23 SES 02 B, Teachers and Teaching
Today, within the OECD-countries, education policies and practices promote reforms aimed at teachers’ work; reforms for professional development, including research-based knowledge are considered as needed to increase the quality of the education system in the respective countries (OECD, 2018). In Sweden, different reforms over the last decades (Carlgren & Klette, 2008; Hansson, 2014, Alexiadou et al., 2016) have effectively placed ‘the teacher profession under great pressure’, according to the title of a Swedish government report (Swedish Government, 2009).
Since the early 1990s, Swedish education policies are based on a system of management by results (‘goals- and results’), including policies for decentralization, school choice and public financing of private free-schools (Gov. bill 1992/93:100). Ensuing school reforms include new curricula, new syllabi and a new grading system along with increased emphasis on national tests and documentation of student performance (Rönnberg, 2014; Gov. bill 2009/10: 219, 2010/11: 20). With the aim to transform education by competition between providers, the reforms reflect a market oriented policy model (Lundahl et al., 2013; Skolverket, 2012).
In the 2000s, different signs of weaknesses of the Swedish school system were associated with growing inequities and segregation (Skolverket, 2009, 2010; Andersson et al., 2012. Negative trends included, for example, dramatic drop of student performance in the PISA and TIMMS assessments (Wiberg & Rolfsman 2013), increased student ‘drop-out’ (Swedish Association of Local Authorities and Regions, 2012) and ‘grade-inflation’ (Skolverket, 2016). Successive reforms to support teachers’ professional development include new career paths, a national certification system and national programmes for in-service training (Gov. bill 2009/10: 219, 2010/11:20; Skolverket, 2017). Specific training programmes are also directed to head-teachers. Since 2011, all teaching should be evidence-based, formulated in the Education Act (SFS 2010:800) as ‘scientific based knowledge and proven experience’ (Skolverket, 2013). Parallel, a national teacher education reform (Swedish Government, 2008) entitled ‘Best in Class’ (Gov. bill 2009/10:89) emphasizes the strengthening of relevant knowledges and competences among teachers.
Against this backdrop the aims of this study concern how to understand challenges and dilemmas related to policy demands on ‘scientific-based knowledge’. For this purpose we pose the following research questions:
- What is the problem? Why the emphasis on evidence-based education and needs of academisation of teachers in policy documents related to teaching and teachers?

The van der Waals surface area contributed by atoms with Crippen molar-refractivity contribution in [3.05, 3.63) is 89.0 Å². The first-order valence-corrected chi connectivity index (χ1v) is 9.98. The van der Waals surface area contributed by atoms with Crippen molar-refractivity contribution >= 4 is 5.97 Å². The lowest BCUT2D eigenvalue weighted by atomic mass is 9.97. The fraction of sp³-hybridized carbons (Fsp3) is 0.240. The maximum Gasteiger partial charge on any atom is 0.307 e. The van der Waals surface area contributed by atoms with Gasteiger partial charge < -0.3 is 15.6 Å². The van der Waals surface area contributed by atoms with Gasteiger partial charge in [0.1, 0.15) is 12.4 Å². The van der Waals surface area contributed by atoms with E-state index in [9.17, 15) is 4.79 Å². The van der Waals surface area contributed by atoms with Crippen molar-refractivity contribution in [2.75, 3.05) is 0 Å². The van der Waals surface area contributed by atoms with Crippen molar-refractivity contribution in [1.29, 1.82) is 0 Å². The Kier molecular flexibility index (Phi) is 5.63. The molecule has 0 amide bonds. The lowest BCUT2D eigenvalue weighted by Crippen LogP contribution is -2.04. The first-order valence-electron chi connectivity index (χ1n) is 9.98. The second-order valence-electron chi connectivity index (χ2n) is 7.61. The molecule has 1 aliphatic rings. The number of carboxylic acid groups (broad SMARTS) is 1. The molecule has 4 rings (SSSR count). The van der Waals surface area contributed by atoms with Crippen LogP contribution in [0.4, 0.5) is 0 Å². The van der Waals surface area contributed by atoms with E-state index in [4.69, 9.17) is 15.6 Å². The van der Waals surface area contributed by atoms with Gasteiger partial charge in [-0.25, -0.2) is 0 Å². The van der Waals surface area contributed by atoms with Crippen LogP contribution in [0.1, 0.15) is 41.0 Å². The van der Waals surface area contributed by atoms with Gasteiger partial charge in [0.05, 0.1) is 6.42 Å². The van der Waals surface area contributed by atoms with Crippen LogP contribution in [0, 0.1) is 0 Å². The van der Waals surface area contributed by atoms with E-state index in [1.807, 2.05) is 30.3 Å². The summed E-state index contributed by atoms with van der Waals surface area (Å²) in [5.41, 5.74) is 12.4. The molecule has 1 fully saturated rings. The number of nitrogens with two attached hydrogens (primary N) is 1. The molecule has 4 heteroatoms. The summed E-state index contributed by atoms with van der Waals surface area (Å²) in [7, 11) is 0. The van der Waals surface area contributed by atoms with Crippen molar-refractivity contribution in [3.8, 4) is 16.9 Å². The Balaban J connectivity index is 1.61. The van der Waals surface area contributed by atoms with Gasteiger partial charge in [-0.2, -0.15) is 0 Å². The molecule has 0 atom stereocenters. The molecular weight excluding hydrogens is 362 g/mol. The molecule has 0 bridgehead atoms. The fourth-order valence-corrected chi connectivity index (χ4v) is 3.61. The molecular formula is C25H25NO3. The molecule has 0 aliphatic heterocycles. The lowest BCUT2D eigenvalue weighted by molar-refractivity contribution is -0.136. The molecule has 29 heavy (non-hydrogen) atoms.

- What forms of academic attitudes and knowledges are expected in policy documents?
- In what ways are teachers expected to teach in line with the policies on scientific- based knowledge?
- How are teachers positioned?
For understanding national and local policies on evidence-based education we
use Foucault’s concept of ‘governmentality’ (Foucault 1991) as analytical tool, further developed
by Dean (2010). Following Foucault, governmentality provides a wider
understanding of government and governing by including power as social control,
as well as what knowledge counts in school as an institution. Following Dean, governmentality
entails a problematization of regimes of government by calling ’into questions on how we shape or direct our own and
others conduct’ (Dean 2010, p. 38).
This study is conducted within a specific, recently started research and development (R&D) project which is conducted and financed in collaboration between a small-town municipality and two Swedish universities. The overall aim of the R&D project is to support and problematize meetings between policy and teaching practice in research-based education projects. In practice, endeavors for research-based school development are shaped and enacted in various programmes for teachers including career paths, part-time academic studies and classroom action research. For this study, we analyse a variety of official policy documents at national and local policy level. National policy texts include Swedish Government reports, governmental bills, the Education Act and various reports and documents provided by the National Agency for Education (‘Skolverket’), further complemented with a report of the Swedish Association of Local Authorities and Regions. Policy documents at the local municipality level include reports, policy visions, strategies and working papers/briefing material. In line with Dean (2010) we analyze the polices in four analytic dimensions: 1) visibility of government; 2) technologies and practices of government; 3) forms of knowledges and expertise employed in practices of governing; and 4) formation of identity and subject positions.